The Problem with Infinity War is Capitalism

The most shocking thing about Avengers: Infinity War, the nineteenth film in the all-conquering Marvel Cinematic Universe (or MCU), is that it is, for the most part, coherent. For the bulk of its two-and-a-half hour runtime, Infinity War operates as if it’s just another movie — one with clearly sketched characters, some of whom have arcs of their very own, and a plot that builds to a climax befitting the movie’s overwrought title. This may sound like damning with faint praise, but just clearing that low bar of coherency is something to celebrate. Considering the vast amounts of capital (of both the narrative and literal kinds) invested over the past decade into the MCU by its owners at Disney, it was always more likely that Infinity War was going to be a mediocre, focus-grouped-to-death product that muddled through its contractually-obligated crossovers with all the joy of negotiating a corporate merger.

Instead, the movie is a movie, and a good one at that — Joe and Anthony Russo, the duo of brothers who directed the past two Captain America movies, direct a surprisingly resonant story about sacrifice, ambition, and fanaticism. Yes, sure, the central figure of the movie is a 10 foot tall purple alien with an unfortunate looking chin named Thanos — I never said that it wasn’t a ridiculous movie. But it leans into the ridiculous splendor afforded by the MCU, never feeling dreary or dragging. It even breaks from some of the bad habits entrenched in the MCU after more than a dozen homogenous entries — gone are the tepid bits of shoehorned romance and unmemorable, motivation-free villains, replaced with Josh Brolin’s Thanos, who manages to avoid categorization as yet another generic intergalactic conqueror.

Infinity War even has a genuinely shocking ending — Thanos wins, breaking from the stasis of eternal heroic victory that the MCU seemed comfortable to remain in, and gets to enact his plan of reducing the universe’s population by half with the snap of a super-powered finger. Even more shockingly, the Russos don’t sidestep the issue or cop out by killing only side characters — the movie’s main cast is cut in half in the final seconds, killing everyone from Tom Holland’s Spider-Man to Chadwick Boseman’s Black Panther. It’s a devastating and unique narrative move, leveraging the goodwill and character development built in entirely separate movies like a hammer through audience expectations. The sheer force of that ending is perhaps the best argument for the entire foolhardy enterprise of building the kind of cinematic universe Marvel has.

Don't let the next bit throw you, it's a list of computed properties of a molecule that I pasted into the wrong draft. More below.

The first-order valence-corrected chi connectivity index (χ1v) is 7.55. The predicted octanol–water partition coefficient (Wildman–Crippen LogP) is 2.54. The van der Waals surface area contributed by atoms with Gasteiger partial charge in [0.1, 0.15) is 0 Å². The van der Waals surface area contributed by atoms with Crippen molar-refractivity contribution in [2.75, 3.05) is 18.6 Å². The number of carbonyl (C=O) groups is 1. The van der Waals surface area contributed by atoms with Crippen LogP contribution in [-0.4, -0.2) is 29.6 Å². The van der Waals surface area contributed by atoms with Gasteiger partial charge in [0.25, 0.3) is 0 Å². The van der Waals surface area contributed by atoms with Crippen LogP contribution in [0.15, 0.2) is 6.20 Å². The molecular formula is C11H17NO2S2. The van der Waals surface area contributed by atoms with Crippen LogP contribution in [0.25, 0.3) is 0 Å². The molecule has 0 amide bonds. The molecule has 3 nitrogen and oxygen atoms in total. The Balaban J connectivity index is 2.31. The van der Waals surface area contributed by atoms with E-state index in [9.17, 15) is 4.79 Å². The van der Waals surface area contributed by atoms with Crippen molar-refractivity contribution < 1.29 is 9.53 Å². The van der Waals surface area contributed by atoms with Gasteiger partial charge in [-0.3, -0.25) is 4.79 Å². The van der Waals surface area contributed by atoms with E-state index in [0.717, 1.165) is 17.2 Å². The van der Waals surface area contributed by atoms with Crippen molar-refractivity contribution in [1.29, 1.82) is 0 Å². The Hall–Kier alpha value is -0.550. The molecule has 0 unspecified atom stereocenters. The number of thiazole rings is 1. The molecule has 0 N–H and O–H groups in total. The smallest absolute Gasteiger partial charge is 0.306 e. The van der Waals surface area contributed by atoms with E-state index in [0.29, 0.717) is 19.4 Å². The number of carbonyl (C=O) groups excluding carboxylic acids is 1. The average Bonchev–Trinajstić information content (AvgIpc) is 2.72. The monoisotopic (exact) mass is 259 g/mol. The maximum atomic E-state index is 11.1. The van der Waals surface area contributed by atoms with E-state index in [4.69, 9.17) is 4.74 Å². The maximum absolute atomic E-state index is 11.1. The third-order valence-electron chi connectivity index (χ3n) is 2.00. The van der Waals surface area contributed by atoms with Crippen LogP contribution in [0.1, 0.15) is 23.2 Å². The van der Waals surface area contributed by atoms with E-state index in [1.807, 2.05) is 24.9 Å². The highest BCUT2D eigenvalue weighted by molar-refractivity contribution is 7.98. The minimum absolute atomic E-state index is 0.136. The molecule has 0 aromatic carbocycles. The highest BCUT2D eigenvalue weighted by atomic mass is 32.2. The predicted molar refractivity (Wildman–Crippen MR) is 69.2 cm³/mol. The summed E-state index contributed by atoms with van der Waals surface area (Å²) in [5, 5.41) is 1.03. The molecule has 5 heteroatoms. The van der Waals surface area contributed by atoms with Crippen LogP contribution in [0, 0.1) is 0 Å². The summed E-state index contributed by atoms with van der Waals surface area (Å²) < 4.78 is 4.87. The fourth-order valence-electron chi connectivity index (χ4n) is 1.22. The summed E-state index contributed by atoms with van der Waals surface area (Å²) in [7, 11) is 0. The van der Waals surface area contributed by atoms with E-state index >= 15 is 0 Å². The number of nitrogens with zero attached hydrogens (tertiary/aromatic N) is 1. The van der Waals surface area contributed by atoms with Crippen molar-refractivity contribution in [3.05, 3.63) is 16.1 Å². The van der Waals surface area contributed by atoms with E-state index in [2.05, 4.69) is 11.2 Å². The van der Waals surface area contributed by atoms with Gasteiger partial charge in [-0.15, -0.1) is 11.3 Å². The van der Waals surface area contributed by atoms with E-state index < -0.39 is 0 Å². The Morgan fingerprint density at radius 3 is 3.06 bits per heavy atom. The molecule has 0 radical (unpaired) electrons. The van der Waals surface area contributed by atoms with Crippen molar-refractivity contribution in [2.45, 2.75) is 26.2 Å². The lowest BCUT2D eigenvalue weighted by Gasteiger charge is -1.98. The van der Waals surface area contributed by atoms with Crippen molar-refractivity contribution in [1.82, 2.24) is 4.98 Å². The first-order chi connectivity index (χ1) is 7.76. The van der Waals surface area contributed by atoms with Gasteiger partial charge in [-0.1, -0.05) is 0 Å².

And yet the ending of Infinity War falls flat when considered in the context of the corporate empire it dwells within. The deaths, shocking and seemingly permanent, go from tragic to lightly comic upon the realization that Tom Holland is signed on for at least three more movies, or that the sequel to Black Panther is already in the works. The problem, then, with Infinity War can be found in the very force that allowed its ridiculous and glorious existence. The failure and success of Infinity War is wrapped up in the very design of capitalism, in the insatiable hunger of capital and its standard-bearers for more. More surprising twists, more superhero movies — but most of all, more profit, no matter what it does to the art-product that’s supposed to be generating that profit.